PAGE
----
"To weaken our commitment to international law would be to hand the enemies of order and human rights a victory that they cannot achieve on their own," he cautioned.


US Withdraws Resolution On Immunity For Troops In UN Peace Operations 5

The United States announced on 23 June that it would not proceed with a Security Council resolution that would have extended, for a third consecutive year, the immunity of some United Nations peacekeepers from prosecution by the world's first permanent war crimes tribunal.

Reacting to the US decision, Secretary-General Kofi Annan said through his spokesman the move would help maintain the Council's unity "at a time when it faces difficult challenges."

Last month the US introduced a text to renew the peacekeepers' exemption from prosecution by the International Criminal Court (ICC), which is based in The Hague. First adopted in July 2002, and renewed last year, the resolution shields members of UN peacekeeping missions who come from nations which have not ratified the treaty setting up the ICC from investigation or prosecution. It is due to expire on 30 June.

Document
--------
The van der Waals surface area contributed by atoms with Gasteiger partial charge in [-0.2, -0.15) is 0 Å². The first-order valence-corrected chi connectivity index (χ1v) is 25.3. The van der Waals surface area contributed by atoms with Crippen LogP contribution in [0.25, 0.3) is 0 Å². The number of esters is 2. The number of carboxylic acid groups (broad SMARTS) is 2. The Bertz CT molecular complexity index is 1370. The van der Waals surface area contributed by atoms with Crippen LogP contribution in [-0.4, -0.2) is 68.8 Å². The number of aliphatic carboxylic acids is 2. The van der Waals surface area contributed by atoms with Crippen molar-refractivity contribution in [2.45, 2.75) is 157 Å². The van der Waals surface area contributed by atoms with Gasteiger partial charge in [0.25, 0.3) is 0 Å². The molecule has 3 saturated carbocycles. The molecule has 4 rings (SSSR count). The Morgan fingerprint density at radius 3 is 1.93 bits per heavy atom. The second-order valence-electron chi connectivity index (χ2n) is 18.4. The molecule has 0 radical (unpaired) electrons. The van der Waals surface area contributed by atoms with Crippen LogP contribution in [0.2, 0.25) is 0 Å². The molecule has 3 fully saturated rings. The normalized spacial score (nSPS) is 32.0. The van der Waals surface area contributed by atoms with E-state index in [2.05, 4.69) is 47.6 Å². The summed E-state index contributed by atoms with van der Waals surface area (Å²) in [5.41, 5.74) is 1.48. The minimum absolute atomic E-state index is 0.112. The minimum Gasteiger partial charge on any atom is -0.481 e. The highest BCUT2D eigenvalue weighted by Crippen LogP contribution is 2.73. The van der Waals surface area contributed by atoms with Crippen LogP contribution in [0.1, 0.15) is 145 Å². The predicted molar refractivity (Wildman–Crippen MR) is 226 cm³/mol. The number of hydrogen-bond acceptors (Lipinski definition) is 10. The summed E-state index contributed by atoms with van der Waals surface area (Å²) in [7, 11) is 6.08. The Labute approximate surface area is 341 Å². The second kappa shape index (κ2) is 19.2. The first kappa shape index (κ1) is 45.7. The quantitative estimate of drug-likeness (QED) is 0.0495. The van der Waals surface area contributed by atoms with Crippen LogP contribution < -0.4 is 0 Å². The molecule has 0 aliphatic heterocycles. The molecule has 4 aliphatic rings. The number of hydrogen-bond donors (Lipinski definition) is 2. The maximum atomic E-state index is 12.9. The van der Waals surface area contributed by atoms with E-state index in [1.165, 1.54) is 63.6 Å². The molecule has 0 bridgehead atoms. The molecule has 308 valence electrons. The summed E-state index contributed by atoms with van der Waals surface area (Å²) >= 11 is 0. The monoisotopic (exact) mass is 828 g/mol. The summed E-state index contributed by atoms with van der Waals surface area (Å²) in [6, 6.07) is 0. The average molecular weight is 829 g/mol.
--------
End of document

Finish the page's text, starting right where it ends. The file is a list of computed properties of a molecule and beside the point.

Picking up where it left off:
In a statement, the Deputy US Representative to the UN, Ambassador James B. Cunningham, said that while Washington still held the same concerns about the ICC that led to the resolution in 2002, it "has decided not to proceed with further consideration and action on the draft at this time to avoid a prolonged and divisive debate."

Ambassador Cunningham said the US would consider the risk of review by the ICC in deciding its future contributions to UN peacekeeping operations. He added that the US would continue to seek bilateral agreements with individual Member States to protect US nationals from the reach of the ICC.

The ICC will be able to try individuals of war crimes such as genocide, mass murder and torture committed after 1 July 2002, when it formally came into existence. It will try individuals from States that are unwilling or unable to exercise jurisdiction. Over 90 countries have ratified the Statute and dozens of others have signed, indicating their intention to ratify.

Last week Mr. Annan said that if the exemption from prosecution was extended, it would hurt the credibility of the Security Council and the UN.